And because parents add another layer of client interaction, an unsettled protocol environment makes doing business more difficult.  “Vaccine mandates led some parents to cancel, and although the mandate changed, the parents didn’t come back,” Kozikowski said. “Also, parents might see something on TV, but it’s not fully accurate. For example, D.C. removed vaccine mandates, but the Kennedy Center still required it. Parents see one news item but not the other.”

To add to her headaches, Kozikowski is seeing more and more teachers retiring, and the teachers who replace them are not stepping up to lead their students on trips. “So we’re losing schools that might not come back,” she said.

Operators proved to be resourceful during the pandemic, and their pivots to other revenue generators include adding medical travel programs and creating gift boxes that offer a flavor of their destination. One operator, Sheli Armstrong, manager of Destination Southwest in Albuquerque, New Mexico, added a new credential to her portfolio.

“I got ordained so I could perform weddings and be a more complete event planner,” she told Contact attendees during a closing session.

The DMOs and tour suppliers who partner with operators also pitched solutions at Contact, including taking groups to food halls and housing workers in hotels that are understaffed and unable to open fully. And Greg Eckhart of Visit Oregon shared the advice he’s been giving.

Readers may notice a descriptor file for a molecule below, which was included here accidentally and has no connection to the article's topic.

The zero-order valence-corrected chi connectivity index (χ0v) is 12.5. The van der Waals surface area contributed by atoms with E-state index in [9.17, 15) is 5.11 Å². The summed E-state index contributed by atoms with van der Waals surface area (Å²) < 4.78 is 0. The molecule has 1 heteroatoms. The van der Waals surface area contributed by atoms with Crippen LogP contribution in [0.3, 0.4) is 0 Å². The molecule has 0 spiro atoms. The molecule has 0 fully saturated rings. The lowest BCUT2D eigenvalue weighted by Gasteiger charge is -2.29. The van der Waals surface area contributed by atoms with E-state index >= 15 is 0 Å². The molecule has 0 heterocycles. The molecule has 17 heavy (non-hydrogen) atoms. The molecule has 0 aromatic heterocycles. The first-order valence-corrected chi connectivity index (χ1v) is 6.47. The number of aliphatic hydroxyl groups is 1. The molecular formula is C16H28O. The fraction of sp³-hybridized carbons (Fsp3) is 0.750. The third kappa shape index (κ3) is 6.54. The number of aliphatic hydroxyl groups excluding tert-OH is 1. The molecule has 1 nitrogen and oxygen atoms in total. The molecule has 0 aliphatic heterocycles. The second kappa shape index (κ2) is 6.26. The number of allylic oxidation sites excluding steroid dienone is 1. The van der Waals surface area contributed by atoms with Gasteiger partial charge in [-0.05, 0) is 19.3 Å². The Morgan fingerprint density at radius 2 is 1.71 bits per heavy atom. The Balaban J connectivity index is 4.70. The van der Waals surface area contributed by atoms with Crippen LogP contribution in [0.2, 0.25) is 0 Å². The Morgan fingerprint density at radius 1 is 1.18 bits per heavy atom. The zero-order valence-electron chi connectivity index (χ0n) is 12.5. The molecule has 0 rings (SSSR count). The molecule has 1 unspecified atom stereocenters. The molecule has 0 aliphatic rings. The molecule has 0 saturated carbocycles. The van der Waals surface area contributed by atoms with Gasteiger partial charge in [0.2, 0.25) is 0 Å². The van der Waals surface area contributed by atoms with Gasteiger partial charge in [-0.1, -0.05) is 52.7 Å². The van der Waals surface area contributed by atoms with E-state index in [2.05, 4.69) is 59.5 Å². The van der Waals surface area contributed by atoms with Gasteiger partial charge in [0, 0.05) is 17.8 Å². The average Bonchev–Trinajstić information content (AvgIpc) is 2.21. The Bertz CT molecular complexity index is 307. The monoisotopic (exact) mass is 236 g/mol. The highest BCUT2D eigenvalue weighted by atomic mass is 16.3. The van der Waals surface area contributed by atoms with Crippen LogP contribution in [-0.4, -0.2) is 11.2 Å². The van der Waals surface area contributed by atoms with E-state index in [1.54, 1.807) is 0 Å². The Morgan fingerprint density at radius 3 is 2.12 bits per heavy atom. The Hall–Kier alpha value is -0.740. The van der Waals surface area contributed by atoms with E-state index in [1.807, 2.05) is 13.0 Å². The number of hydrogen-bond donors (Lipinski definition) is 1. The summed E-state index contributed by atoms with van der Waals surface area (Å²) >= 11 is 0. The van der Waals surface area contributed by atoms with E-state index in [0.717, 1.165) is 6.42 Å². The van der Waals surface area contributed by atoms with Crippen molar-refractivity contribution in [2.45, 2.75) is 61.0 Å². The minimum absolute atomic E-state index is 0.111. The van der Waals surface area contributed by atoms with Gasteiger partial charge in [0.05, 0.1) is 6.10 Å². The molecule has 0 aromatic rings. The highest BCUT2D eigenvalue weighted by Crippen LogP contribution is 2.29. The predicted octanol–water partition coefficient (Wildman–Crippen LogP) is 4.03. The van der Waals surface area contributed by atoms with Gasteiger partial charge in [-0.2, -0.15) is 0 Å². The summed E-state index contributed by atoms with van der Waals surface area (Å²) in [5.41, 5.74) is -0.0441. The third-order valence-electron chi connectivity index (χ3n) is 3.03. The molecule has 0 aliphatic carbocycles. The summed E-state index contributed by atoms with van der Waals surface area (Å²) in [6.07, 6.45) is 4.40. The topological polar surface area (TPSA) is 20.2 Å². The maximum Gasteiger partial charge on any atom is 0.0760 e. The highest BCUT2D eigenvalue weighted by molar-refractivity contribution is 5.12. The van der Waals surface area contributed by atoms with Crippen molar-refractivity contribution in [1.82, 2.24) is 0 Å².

“I’m telling tour operators they need to switch the order when arranging tours,” he said. “Instead of starting with a hotel and going from there, they should first firm up restaurants and motorcoaches.”

While there are no easy solutions to today’s price surges, worker shortages, and COVID uncertainties, NTA members in Anchorage agreed that their best path to recovery relies on sharing solutions and looking to each other for ideas, assistance—and business. Michelle Pino articulated what many of her colleagues have also concluded.

“We’re in a new tourism world,” she said, “and we’re going to have to work together to figure out challenges we never thought we’d see.”

For information about NTA (the National Tour Association), go to


Photos by Normand Huberdeau